Jacob Lawrence Artist Study

by Jimmie Lanley on September 24, 2010

j lawrence artist study

My first exposure to Jacob Lawrence was when I was teaching public school.  Our English textbook had some art transparencies that I used each Friday as writing prompts.

Lawrence’s image of Harriet Tubman forcing fearful slaves northward made a strong impression on me. The story goes that some escaping slaves were so tired of the journey that they wanted to give themselves up. Harriet Tubman pulled out a gun and threatened to kill them if they didn’t keep moving forward. Her drastic actions were necessary to protect the entire Underground Railroad movement. It was always a favorite with the class because of the vivid story behind the art.

When Sprite and I began doing artist study, I knew that eventually Jacob Lawrence would be an artist we would include. Back in America this summer, I purchased two books we could use. And here is the bulk of our artist study this term.



  1. Story Painter: The Life of Jacob Lawrence This was our primary source for art prints. It’s a full-color book with an engaging biography of Lawrence that I felt hadjust the right level of detail for a middle schooler.
  2. Jacob Lawrence (Getting to Know the World’s Greatest Artists) This book has smaller images and a less in-depth biography. It would be suitable for younger elementary students.

printables and activities

jacob lawrence notebooking

      Sprite is learning to type with

Typing Instructor for Kids

    , so she is doing more and more of her work in Word and printing it out. These Jacob Lawrence notebooking pages are an example. (She cut out her text and glued it to the notebooking pages.)

  • notebooking pages — with full color images (see image above for thumbnails)
  • Colby College Museum of Art — full color image of Builders#1 plus questions for discussion.
  • Heckscher Museum of Art –28 page PDF with lots of full color art by Lawrence plus Lesson plans. If you wanted to study Lawrence without buying a book, this PDF could serve as your source of art prints.

Sprite chose an image of a train moving through the night, one of the Migration series, to duplicate.

j lawrence artist study

Our study of Jacob Lawrence was also a great review of some of the American history we studied for the last two years — the Underground Railroad, the Harlem Renaissance, and the American Civil Rights Movement.

This is another perk of including the arts in your curriculum. Art ties together so many disciplines that it is a wonderful complement to whatever you study.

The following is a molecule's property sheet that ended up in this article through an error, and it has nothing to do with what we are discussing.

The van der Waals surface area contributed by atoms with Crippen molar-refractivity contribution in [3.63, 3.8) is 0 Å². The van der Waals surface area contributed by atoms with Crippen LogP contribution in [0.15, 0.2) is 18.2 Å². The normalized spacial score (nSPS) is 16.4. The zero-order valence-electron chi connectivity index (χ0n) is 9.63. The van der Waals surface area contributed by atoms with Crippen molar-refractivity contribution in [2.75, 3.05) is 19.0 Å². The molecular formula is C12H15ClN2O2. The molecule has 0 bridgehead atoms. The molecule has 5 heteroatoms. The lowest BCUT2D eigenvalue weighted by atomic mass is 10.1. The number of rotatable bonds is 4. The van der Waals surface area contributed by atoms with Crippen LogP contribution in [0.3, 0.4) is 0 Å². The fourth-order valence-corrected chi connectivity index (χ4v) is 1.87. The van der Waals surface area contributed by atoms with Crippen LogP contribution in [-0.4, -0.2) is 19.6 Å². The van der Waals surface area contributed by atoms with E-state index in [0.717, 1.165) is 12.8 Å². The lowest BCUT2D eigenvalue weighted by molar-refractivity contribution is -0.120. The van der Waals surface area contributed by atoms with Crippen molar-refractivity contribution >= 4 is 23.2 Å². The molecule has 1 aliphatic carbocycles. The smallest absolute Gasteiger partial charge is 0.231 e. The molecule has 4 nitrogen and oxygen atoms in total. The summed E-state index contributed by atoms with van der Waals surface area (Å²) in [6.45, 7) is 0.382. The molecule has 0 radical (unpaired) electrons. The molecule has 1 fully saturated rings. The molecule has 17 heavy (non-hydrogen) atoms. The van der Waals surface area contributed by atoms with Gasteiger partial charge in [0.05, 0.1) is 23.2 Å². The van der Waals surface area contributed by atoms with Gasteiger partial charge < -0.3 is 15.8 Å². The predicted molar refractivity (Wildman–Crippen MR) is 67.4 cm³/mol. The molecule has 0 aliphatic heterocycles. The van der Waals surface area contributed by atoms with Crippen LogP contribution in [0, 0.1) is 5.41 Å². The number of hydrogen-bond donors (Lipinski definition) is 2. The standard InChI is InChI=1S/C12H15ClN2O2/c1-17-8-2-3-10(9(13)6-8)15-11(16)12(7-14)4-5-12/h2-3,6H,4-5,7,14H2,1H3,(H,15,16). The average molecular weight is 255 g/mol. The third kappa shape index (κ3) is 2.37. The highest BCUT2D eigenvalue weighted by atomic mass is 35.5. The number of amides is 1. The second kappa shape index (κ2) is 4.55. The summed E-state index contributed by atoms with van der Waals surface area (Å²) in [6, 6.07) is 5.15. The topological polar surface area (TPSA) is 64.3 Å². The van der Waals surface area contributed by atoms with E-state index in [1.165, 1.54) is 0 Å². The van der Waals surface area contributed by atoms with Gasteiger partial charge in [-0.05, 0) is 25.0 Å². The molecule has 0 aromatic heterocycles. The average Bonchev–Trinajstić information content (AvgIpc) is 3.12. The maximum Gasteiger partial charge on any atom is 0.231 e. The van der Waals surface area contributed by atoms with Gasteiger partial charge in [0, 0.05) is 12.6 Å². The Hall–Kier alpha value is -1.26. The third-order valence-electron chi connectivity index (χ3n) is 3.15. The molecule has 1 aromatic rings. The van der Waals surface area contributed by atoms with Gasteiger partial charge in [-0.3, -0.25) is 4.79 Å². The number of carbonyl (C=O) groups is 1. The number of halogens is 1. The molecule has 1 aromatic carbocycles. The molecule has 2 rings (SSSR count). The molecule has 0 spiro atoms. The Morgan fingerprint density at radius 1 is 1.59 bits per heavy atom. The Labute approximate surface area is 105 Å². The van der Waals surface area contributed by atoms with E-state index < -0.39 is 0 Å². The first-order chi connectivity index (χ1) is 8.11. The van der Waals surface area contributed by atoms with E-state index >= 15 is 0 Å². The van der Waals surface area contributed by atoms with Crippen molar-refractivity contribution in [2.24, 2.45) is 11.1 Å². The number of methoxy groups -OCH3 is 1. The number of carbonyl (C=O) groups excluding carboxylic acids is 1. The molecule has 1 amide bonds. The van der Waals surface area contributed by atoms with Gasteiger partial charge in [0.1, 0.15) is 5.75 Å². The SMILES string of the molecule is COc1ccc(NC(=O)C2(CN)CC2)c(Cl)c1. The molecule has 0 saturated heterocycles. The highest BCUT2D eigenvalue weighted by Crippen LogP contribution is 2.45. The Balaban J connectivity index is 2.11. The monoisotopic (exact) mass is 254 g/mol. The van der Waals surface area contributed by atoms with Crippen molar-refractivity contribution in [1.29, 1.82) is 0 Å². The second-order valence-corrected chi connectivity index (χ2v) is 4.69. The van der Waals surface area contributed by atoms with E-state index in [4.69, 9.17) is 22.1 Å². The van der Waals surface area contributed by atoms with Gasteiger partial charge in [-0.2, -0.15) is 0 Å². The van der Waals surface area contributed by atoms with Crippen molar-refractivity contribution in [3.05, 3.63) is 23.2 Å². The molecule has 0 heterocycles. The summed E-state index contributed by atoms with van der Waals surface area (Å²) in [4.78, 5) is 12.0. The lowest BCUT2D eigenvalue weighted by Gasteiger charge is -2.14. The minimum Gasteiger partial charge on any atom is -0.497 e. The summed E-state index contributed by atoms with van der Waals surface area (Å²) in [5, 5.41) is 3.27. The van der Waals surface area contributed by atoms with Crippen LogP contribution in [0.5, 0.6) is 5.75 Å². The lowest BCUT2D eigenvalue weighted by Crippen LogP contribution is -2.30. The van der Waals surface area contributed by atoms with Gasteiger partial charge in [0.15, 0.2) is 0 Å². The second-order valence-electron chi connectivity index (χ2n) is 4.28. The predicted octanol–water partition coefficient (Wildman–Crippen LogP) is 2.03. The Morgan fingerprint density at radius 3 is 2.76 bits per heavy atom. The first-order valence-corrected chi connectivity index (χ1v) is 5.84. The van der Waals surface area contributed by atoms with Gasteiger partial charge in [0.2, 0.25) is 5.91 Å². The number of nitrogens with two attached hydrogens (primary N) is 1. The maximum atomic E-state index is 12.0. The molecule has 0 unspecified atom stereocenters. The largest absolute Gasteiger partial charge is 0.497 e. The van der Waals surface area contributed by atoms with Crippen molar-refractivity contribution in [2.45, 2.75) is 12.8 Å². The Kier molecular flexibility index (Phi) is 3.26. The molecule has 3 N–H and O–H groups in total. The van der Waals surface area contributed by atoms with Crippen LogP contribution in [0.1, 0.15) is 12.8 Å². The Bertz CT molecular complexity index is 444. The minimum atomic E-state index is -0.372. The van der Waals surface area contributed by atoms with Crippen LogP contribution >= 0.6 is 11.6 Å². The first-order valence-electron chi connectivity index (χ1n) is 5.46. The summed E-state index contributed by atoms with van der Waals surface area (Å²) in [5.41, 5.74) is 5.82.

{ 11 comments… read them below or add one }

Sybille September 24, 2010 at 5:08 pm

Thank you for sharing, Jimmie! I didn’t know this artist. He seems interesting, I will remember your lesson.


Christie September 24, 2010 at 8:13 pm

He is one of my absolute favorites! Here are some of the resources I used last year for my coop class.



Giggly Girls September 24, 2010 at 8:32 pm

Great study. I’ll have to add him to our list. He would have been a good one to for us to study this year as we’re just covering the Civil War period in history.

My daughter loves the Getting to Know…series.


Sparklee September 24, 2010 at 10:02 pm

Thanks for all the great resource suggestions and links!


Nadene September 25, 2010 at 12:04 am

This looks excellent! I also love it when several subjects link together with art. These visual images, once studied intensely, will last a lifetime!


amy in peru September 25, 2010 at 10:16 am

I’d very much like to remember this post when we come to this time period again later on. We were there last year. I guess that will be year 11 on AO’s 6 year rotation! 🙂 I think I’ll need a reminder by then…


amy in peru


Angela September 25, 2010 at 10:44 am

I always love you ideas Jimmie! I would totally love to be in a co-op with you! Thanks for sharing this; I’m sure I’ll use these pages one day for art appreciation. 🙂


MarshaMarshaMarsha September 26, 2010 at 11:16 am

I had not heard of Jacob Lawrence before. Thanks for introducing him to me!


Yvonne September 27, 2010 at 7:01 am

Bravo!! I’m seriously impressed with your curriculum and subject matters. I, too, want to incorporate minority artists, civil war and the American Civil Rights Movements, but my concern is my childrens age. My eldest just turned 7 and my youngest is 5. Not sure how to discuss/teach such sensitive subjects. I’m a huge history buff, but I don’t want to freak my kids out. At least not yet…smile!!

Can you recommend an appropriate age/grade for such dramatic, yet important, subject matters?

Thanks again and I love your blog.


Pam September 28, 2010 at 4:15 am

I absolutely love you blog. I know you’ve probably gotten this award before, but I passed along the “One Lovely Blog” award to you. If you’d like to pass it on, you can pick it up at http://www.carlivia.blogspot.com. Thanks so much for sharing your life with us!


Michelle September 30, 2010 at 5:47 am

This looks like something the girls would love to do! *taking notes*

BTW, you have been awarded the One Lovely Blog award


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